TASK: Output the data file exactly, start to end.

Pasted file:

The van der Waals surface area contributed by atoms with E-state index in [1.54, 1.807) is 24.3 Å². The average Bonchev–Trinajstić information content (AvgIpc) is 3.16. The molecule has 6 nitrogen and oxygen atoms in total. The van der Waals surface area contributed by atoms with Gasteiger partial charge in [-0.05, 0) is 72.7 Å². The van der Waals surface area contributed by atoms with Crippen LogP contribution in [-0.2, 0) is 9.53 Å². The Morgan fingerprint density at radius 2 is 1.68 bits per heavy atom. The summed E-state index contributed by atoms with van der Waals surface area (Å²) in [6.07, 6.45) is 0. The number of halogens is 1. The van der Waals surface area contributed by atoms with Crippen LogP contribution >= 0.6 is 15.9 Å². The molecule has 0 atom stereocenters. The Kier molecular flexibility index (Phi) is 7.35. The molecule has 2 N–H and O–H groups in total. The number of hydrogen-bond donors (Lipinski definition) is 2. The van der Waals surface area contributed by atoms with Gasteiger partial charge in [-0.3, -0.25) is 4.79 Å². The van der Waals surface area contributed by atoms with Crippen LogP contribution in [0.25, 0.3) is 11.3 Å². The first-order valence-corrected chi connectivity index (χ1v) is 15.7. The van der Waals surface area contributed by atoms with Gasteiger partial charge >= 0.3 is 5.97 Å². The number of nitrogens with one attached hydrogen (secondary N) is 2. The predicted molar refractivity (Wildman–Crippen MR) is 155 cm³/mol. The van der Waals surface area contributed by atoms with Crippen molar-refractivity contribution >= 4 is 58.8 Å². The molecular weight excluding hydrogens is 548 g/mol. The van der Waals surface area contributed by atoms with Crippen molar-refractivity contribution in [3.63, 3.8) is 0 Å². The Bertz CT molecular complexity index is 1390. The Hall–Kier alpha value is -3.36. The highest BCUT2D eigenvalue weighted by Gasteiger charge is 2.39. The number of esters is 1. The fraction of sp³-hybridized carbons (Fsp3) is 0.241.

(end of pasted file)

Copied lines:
The van der Waals surface area contributed by atoms with E-state index in [1.54, 1.807) is 24.3 Å². The average Bonchev–Trinajstić information content (AvgIpc) is 3.16. The molecule has 6 nitrogen and oxygen atoms in total. The van der Waals surface area contributed by atoms with Gasteiger partial charge in [-0.05, 0) is 72.7 Å². The van der Waals surface area contributed by atoms with Crippen LogP contribution in [-0.2, 0) is 9.53 Å². The Morgan fingerprint density at radius 2 is 1.68 bits per heavy atom. The summed E-state index contributed by atoms with van der Waals surface area (Å²) in [6.07, 6.45) is 0. The number of halogens is 1. The van der Waals surface area contributed by atoms with Crippen LogP contribution >= 0.6 is 15.9 Å². The molecule has 0 atom stereocenters. The Kier molecular flexibility index (Phi) is 7.35. The molecule has 2 N–H and O–H groups in total. The number of hydrogen-bond donors (Lipinski definition) is 2. The van der Waals surface area contributed by atoms with Gasteiger partial charge in [-0.3, -0.25) is 4.79 Å². The van der Waals surface area contributed by atoms with Crippen LogP contribution in [0.25, 0.3) is 11.3 Å². The first-order valence-corrected chi connectivity index (χ1v) is 15.7. The van der Waals surface area contributed by atoms with Gasteiger partial charge >= 0.3 is 5.97 Å². The number of nitrogens with one attached hydrogen (secondary N) is 2. The predicted molar refractivity (Wildman–Crippen MR) is 155 cm³/mol. The van der Waals surface area contributed by atoms with Crippen molar-refractivity contribution >= 4 is 58.8 Å². The molecular weight excluding hydrogens is 548 g/mol. The van der Waals surface area contributed by atoms with Crippen molar-refractivity contribution in [3.63, 3.8) is 0 Å². The Bertz CT molecular complexity index is 1390. The Hall–Kier alpha value is -3.36. The highest BCUT2D eigenvalue weighted by Gasteiger charge is 2.39. The number of esters is 1. The fraction of sp³-hybridized carbons (Fsp3) is 0.241.